S. Benjamins:  Jeremy, it has been some time since we caught up with you! What are you up to in 2016? 

Jeremy Hunter: It has been an exciting year so far! More leaders are realizing that to positively face all the demands and distractions coming at them, they must learn new skills. They are learning to focus better and help their teams stay focused. They are learning to better manage their reactions to all the “incoming” coming their way. Executives handle challenges and take on more work than ever while also wanting to maintain a healthy personal and family life.

As Founding Director of the new Executive Mind Leadership Institute, I am focused on the practical inner development of executives. It is the first of its kind on the West Coast and builds on the Drucker School’s leadership position of helping executives learn skills to up their game to be more productive while also enjoying greater well-being. The institute is supported by a team of Drucker faculty who believe in the power of human development for organizational success. Our goal is to cultivate the inner skills of executives and offer public and niche programs to help them thrive in an increasingly arduous environment.

 

SB:  What do you hope the Executive Mind Leadership Institute will provide?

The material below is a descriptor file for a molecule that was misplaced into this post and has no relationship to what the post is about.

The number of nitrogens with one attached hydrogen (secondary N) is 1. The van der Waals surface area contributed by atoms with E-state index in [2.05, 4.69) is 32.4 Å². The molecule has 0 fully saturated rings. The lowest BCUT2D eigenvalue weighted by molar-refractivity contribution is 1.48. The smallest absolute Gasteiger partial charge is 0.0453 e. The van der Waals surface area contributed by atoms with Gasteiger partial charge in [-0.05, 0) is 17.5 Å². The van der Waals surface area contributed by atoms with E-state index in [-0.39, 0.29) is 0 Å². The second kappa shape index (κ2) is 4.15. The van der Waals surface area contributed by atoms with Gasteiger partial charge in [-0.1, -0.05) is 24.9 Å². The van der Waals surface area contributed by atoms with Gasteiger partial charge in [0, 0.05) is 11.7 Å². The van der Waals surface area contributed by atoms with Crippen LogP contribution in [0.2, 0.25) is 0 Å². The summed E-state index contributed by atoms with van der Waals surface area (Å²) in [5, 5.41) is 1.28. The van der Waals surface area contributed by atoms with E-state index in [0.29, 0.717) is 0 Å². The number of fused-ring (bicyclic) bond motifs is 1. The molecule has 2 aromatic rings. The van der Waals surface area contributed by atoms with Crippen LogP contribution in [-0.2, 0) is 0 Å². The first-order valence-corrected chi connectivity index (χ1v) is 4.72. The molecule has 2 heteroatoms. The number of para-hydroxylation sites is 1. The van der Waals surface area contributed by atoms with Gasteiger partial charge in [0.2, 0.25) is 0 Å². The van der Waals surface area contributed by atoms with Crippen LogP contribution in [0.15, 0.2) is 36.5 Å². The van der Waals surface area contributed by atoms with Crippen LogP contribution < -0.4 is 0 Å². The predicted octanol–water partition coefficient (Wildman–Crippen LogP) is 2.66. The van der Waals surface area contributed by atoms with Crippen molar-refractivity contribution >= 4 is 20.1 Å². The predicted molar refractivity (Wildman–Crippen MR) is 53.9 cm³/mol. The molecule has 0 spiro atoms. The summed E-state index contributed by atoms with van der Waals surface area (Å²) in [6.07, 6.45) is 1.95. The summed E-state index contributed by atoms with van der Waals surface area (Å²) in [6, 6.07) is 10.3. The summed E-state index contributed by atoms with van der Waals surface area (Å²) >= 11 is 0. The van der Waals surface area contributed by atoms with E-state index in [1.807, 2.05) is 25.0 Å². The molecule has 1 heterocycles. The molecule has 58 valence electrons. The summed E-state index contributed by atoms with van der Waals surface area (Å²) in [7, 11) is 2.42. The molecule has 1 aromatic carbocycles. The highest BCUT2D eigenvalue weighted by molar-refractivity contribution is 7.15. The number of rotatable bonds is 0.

JH: The Executive Mind Leadership Institute is built on idea that leaders have to cultivate their minds in a different way to flourish in this turbulent environment. I have been teaching executives for 13 years and at the core of that is something called mindfulness, which is now recognized as a powerful solution for facing an unrelenting and chaotic business environment. Many talented leaders work hard but would like more tools to meet demands in this pace of change and more effectively address the contemporary business environment.

 

SB: In regards to your consulting, what do you think makes clients call you for help? 

JH: A few things come to mind. First, leaders now realize that their quality of self-awareness impacts the success of their organizations. To be effective now, they have to be more than just skilled at the technical aspects of what they do. They also want to increase their capacity to stay focused in a distracting environment, or approach challenges in fresh ways to be more competitive. They also know how important it is to create a culture that attracts and keeps talent. Managing is no longer just about the kind of work people do, but it is about the “why and how” as well.

Secondly, forward-thinking leaders see the nature of work is changing. Good work now demands the ability to connect to one another in more sophisticated ways. Better solutions arise from better connections with one another. My last client was a highly technical organization that understood through enhancing their ability to have higher-value conversations they gain a competitive advantage. The work we did improved the tenor and quality of their meetings which resulted in clearer communication and forward-moving action.